August is National Wellness Month, and as we’re turning the corner on the Covid-19 crisis, having a wellness mindset is more important than ever.
The Covid-19 pandemic did many things, one of which was to highlight the importance of overall good health—and how most Americans are simply missing the mark. The Centers for Disease Control and Prevention (CDC) estimates that six in 10 Americans have one or more chronic diseases, and 4 in 10 have two or more. That’s not okay!
And how did that impact Covid-19 patients? Well, studies have shown a strong correlation between commonly preventable chronic diseases—think diabetes, high blood pressure, obesity, and heart disease—and an increase in Covid-19 severity, including death. So, when Covid-19 arrived, the majority of Americans were already in an at-risk category!
In addition to chronic illness, studies found that physical inactivity and vitamin D deficiency also increased the likelihood of Covid-19 severity and mortality. Both of these factors are prevalent among Americans and highly preventable with exercise and supplements.
So, while a vaccine is now available to help protect those at-risk, it’s not the singular solution to reducing Covid-19 cases, nor will it prevent future medical crises. That’s because, when Covid-19 hit, we already had a medical crisis on our hands in the form of chronic illnesses and a lack of foundational wellness habits. So, if we want to address Covid-19 holistically, we need to address the root causes of what makes people so at-risk in the first place.
And to do that, functional medicine must be part of the solution.
Functional Medicine: From Symptoms-Focused to Root-Cause
With six in 10 Americans currently living with a chronic illness, it’s clear we need a shift in our healthcare strategy. And where we’ve missed the mark is simply focusing on treating symptoms, not the underlying root issues. Our healthcare system is often viewed as a “sick care” system—rather than getting ahead of the problems and optimizing for incredible health, patients primarily see a doctor once something is wrong.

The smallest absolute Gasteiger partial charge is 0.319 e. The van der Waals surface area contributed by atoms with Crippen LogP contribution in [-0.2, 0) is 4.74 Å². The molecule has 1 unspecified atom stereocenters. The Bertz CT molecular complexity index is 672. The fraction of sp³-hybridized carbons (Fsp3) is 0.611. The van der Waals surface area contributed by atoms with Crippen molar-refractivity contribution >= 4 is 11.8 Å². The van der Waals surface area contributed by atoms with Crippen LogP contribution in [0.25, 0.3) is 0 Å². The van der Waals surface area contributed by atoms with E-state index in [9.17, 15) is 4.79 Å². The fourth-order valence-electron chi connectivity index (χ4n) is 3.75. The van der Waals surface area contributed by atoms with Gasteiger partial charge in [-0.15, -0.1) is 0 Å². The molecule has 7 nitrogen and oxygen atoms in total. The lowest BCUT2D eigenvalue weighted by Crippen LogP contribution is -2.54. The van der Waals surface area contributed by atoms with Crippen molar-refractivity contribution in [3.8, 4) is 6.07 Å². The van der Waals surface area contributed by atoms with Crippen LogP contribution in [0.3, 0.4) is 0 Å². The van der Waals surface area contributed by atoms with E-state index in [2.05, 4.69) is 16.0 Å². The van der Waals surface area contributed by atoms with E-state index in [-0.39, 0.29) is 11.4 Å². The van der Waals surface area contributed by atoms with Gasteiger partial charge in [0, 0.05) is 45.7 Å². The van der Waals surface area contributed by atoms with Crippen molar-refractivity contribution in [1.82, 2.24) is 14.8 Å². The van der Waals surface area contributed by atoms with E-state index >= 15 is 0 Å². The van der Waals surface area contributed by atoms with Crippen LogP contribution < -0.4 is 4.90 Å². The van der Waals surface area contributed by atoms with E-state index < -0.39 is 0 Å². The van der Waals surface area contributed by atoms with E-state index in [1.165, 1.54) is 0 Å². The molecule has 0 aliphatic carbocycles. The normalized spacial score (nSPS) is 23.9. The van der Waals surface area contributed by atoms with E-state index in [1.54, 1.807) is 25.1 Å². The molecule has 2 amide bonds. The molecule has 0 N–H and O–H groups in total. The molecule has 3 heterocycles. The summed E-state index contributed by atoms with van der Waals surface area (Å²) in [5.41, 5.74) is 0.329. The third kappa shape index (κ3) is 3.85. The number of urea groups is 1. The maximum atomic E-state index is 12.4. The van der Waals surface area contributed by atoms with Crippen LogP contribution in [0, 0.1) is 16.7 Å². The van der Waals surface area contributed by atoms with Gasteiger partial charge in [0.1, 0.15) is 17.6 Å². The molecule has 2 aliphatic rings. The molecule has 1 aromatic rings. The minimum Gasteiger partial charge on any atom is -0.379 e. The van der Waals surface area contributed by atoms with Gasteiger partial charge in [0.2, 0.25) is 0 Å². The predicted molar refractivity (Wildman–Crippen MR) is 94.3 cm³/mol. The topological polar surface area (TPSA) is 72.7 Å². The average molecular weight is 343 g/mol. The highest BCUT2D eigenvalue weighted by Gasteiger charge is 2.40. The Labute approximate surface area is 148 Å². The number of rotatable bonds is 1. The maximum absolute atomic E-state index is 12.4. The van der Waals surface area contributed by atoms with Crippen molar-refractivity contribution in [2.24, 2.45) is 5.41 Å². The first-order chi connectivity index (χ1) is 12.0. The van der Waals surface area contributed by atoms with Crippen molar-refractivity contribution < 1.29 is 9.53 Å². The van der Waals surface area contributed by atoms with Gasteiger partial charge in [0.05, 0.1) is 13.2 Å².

One form of medicine that is fast becoming popular because of this very issue is functional medicine. Functional medicine is a form of medical practice that seeks to find the underlying cause and systemic imbalances, rather than just the symptoms. Its popularity has grown significantly in recent years, and it’s no wonder why.
As a functional medicine doctor, I’ve spent 22 years developing and practicing a method of functional healthcare that truly seeks to address causal issues and help patients craft a personal health plan so that they can live their absolute best lives.
This specific form of functional medicine is called The Galyardt Method, and it is an individualized approach that incorporates functional medicine, neurofeedback, and nutritional counseling to help patients overcome chronic illnesses and gain optimal health. I’ve seen patients transform when switching to this more holistic approach to health and medicine, gaining back their health and taking on a true wellness mindset themselves.
Problems like Covid-19 cannot be solved with a single solution. And while the miracle of a vaccine is truly amazing, and helping so many at risk, addressing why we are at risk in the first place is vital to overcoming this crisis and protecting ourselves for the future.
So, as National Wellness Month is upon us, I hope you’re inspired to adopt a wellness mindset and start taking small steps towards better health—for yourself, and your loved ones. And if you’re not sure where to start, my team at F8 Well Centers would love to help guide you!
Underlying Medical Conditions Associated with High Risk for Severe COVID-19: Information for Healthcare Providers. Centers for Disease Control and Prevention (CDC). Updated: May 13, 2021, https://www.cdc.gov/coronavirus/2019-ncov/hcp/clinical-care/underlyingconditions.html
Sallis R, Young DR, Tartof SY, et alPhysical inactivity is associated with a higher risk for severe COVID-19 outcomes: a study in 48 440 adult patientsBritish Journal of Sports Medicine Published Online First: 13 April 2021. doi: 10.1136/bjsports-2021-104080
Sooriyaarachchi, Piumika, Jeyakumar, Dhanushya T., King, Neil, Jayawardena, Ranil. “Impact of vitamin D deficiency of COVID-19.” Clinical Nutrition ESPEN. Published May 29, 2021. doi: 10.1016/j.clnesp.2021.05.011